John Derian and His Living Cabinet of Curiosities

Mieke Ten Have

Photography by Stephen Kent Johnson

John Derian’s new West Village shop is nestled in a row of buildings on Christopher Street, which the designer has been eyeing since the late ‘90s. Produced by Michael Reynolds.

“Sometimes I get these building crushes,” says John Derian of the row of early 19th-century whitewashed buildings on Christopher Street in the West Village, where he opened an outpost of his East Village design mecca earlier this year. Derian—who started out as a purveyor of glossy decoupage accessories with a charming, if not slightly off kilter, 19th-century spirit—has become the go-to for handmade goods for the home with a romantic touch and a vintage quality.

“Retail is weird. Traffic is down, staffing is hard, but still, I thought, OK, this is meant to be,” he says, describing the space—which he had his eye on for years—as a kind of “divey old pet shop.” With a seashell-embedded fireplace in the back and rear garden, it reminded Derian of his home in Provincetown, while the front he found reminiscent of Astier de Villatte, the cult ceramics atelier in Paris with whom Derian often collaborates.

Derian is a brick-and-mortar bulwark in a retail landscape that shifts as quickly and ominously as quicksand. Since opening the East Village location in 1995, the shop has expanded, as have the makers and categories Derian sells. Whether it be lush and tactile paper flowers by Livia Cetti, whimsical drawings by Hugo Guinness or folkloric silk scarves by Nathalie Lété, Derian has a knack for finding and representing designers that interiors aesthetes fall in love with and glossy magazine editors rapturously cover.

“I have said in the past that I like looking at things. I like that sort of curiosity, and I think we need it in a way. It is an experience going through these handmade, textural things,” he says. “My shop is a destination.”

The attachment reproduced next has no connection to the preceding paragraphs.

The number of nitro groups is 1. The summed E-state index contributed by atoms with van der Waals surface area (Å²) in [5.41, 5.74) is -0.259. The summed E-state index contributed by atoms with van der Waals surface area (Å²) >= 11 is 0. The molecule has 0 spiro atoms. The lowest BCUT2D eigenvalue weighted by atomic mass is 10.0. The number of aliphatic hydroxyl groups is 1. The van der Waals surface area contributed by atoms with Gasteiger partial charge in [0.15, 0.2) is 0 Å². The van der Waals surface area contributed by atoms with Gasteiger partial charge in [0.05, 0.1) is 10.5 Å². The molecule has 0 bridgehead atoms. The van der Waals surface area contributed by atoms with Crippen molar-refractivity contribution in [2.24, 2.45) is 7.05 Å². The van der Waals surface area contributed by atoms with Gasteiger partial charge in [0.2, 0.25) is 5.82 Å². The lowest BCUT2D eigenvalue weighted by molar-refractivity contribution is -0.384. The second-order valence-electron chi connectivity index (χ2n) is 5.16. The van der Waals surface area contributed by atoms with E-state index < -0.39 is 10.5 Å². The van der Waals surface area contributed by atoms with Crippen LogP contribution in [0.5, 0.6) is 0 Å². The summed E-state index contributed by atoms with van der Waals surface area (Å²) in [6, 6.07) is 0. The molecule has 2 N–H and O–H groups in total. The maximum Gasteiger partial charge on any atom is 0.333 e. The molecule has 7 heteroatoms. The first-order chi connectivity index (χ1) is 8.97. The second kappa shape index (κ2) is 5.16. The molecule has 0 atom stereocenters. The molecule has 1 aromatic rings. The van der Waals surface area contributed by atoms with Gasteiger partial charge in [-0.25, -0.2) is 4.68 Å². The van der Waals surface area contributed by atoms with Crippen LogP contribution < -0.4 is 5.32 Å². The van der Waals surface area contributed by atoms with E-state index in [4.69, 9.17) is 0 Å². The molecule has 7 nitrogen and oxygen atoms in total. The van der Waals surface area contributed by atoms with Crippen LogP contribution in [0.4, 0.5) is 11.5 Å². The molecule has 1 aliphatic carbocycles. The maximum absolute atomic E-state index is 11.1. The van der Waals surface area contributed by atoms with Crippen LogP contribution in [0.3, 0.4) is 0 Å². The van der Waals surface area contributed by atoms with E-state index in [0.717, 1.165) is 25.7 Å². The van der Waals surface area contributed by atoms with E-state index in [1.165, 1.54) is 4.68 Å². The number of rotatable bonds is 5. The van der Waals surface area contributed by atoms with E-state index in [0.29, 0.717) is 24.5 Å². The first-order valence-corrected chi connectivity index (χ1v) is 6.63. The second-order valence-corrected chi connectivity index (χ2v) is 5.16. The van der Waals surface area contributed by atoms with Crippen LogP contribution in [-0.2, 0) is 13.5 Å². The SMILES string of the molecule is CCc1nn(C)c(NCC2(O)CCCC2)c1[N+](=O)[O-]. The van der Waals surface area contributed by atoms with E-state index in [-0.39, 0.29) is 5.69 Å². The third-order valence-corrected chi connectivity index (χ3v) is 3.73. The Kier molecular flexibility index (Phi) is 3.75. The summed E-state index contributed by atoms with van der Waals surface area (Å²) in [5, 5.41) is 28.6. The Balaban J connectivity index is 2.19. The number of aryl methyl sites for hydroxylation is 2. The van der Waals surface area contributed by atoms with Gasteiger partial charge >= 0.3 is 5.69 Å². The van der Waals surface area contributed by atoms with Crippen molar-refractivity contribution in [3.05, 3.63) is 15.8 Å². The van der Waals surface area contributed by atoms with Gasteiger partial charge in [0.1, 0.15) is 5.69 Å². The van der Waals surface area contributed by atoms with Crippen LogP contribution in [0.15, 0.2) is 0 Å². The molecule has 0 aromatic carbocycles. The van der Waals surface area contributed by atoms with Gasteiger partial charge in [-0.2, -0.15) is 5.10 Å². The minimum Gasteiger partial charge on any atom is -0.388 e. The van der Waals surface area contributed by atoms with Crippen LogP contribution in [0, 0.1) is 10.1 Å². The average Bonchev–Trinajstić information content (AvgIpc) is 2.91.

And that is the ethos of his brand: a store for people who know about it and understand it. His West Village outlet is a continuation of that theme. With 18th-century wainscoting, walls boast a “cracked, peeling patina,” achieved by using three kinds of varnish. A back room has densely patterned floral wallpaper from a collection Derian recently launched with Designers Guild. He also had custom shelving made for the austerely luxurious, milky-white glazed black terracotta Astier de Villatte collections he sells. “There is a sense of history, of authenticity, in this place,” he says.

While Derian is instinctually inclined towards past eras, he’s not in denial of contemporary demands either. “I relaunched my website a month ago; it looks great,” he says. “I had to work with people who understand it because I wasn’t sure how… how do you create a tactile place online?”

In spite of the less-than-rosy Manhattan retail outlook, Derian is optimistic about his new neighborhood. “Feedback has been positive,” he explains, recalling several recent remarks from long-time residents. “They tell me ‘all the shops used to look like this one, and now there are no more.’”